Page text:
It’s no longer just about me. It’s no longer so personal. Now I have a business name between myself and my prospect, and I can draw confidence from that. And, if I confine myself to getting work from the wellness industry, that domain name has some real strength to it. There is some value and credibility attached to that name.
Particularly during your first year as a copywriter, or as any kind of freelancer, you’ll also find it easier to negotiate decent fees when you work with a business name.
Weird, but true.
It can be tough to negotiate a good fee when it’s just, “Little ol’ me.”
But easier when you negotiate on behalf of a business, WellnessCopywriting.com.
The cons of using a business name.
We have pretty much covered these.
But to recap, a business name doesn’t work so well with social media. And, you don’t get an instant connection, or immediate accrual of value, between your reputation as an individual and the name of your website.
A neat compromise that could work well for many freelancers.
Take a look at LucidContent.com. Lucid Content is the business name of the website, and the guy behind it is Richard Pelletier. He’s a freelancer.
What you see there comes close to the best of both worlds.
He enjoys the benefit of being a business, presenting his company with authority. But, at the same time, he shows himself front and center.
Follow Richard on social media sites and you’ll see his headshot, not the Lucid Content logo.
If you follow this route, you can adjust the balance between your business name and your own name to suit your own comfort level and personality. And, you can change that balance over time.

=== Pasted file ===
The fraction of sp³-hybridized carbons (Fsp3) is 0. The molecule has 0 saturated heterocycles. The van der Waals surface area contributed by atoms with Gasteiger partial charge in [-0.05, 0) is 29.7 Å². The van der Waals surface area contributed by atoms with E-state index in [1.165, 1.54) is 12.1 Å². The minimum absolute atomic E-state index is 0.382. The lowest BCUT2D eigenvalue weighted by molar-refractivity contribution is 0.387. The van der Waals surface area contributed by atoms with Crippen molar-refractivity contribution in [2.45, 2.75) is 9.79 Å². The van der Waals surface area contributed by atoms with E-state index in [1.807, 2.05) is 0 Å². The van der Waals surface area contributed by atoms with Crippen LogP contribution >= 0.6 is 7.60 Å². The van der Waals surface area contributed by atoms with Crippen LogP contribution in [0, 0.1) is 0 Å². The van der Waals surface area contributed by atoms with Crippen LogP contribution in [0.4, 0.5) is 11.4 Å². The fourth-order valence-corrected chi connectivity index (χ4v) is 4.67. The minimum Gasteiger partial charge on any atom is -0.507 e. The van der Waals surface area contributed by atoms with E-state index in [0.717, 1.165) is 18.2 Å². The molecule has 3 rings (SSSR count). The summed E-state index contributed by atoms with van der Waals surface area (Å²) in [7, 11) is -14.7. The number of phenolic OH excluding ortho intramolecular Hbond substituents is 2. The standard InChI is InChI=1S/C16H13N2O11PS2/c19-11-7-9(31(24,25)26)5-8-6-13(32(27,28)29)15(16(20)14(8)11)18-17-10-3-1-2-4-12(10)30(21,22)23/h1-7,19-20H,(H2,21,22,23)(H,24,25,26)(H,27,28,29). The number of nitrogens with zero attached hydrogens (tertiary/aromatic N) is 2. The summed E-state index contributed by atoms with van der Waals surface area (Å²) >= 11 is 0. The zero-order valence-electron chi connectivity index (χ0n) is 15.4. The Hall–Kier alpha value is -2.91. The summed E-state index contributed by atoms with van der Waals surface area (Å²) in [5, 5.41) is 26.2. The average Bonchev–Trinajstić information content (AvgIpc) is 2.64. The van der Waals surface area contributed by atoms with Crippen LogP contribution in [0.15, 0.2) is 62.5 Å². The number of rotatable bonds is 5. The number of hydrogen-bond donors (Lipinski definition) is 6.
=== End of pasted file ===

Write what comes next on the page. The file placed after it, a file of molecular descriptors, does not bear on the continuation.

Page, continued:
You might start off with more emphasis on the business name and then, as you get better known, and your confidence builds, you can bring yourself more to the forefront.
As I said earlier, there is no right answer here.
Consider the pros and cons and, if you want, start out by using both a business name and your own name … and then adjust the balance over time.
[Ed. Note: Nick Usborne has been a copywriter for 30 years now, 12 of which he’s dedicated solely to online copy. In his newest program, Profitable Freelancing, Nick teaches freelancers how to make the important decisions in launching and running their freelance business that will impact their bottom line and ensure a highly-profitable business.]
This article, Should You Launch Your Freelance Business Under Your Own Name, or a Business Name?, was originally published by Wealthy Web Writer.
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Wonderful article! I'm taking the blended approach, with my site titled thesiteinspector but clearly stating that I am the owner and work producer (not hiding behind the corporate "we"). After reading this article, I will take down my logo on my social media pages and replace it with a headshot! Thanks for the advice.
Jennifer Wenzel –
Great article on using your name vs a business name. I completed the pro resume writer's program and wanted to start out as a DBA my name and the business name as Best Resumes in Town would that be okay as long as everything I do is under that name only?
Carmen Iris –
Carmen, Yes, you can have your business under a DBA only. Many new businesses start out that way in fact. Hope that helps!
Angela Bickford - AWAI –
Any suggestions on if your name is taken by someone else? Anyone typing my name into Google will find a whole lot of information about a freelance photographer! How do I market my name if it's already taken?
Danielle Vick –
What about using a business name that search engines will recognize and associate with search terms? How about making the name short and easy to remember? Might be a real challenge finding such names that haven't already been taken.
I am starting with a business name for now...Updraft Copywriting. And I will use a headshot for my social media.
I like the blended approach, and will work to make my name associated with Updraftcopywriting dot com. I suppose I can change later if needed.
Garth Osborn –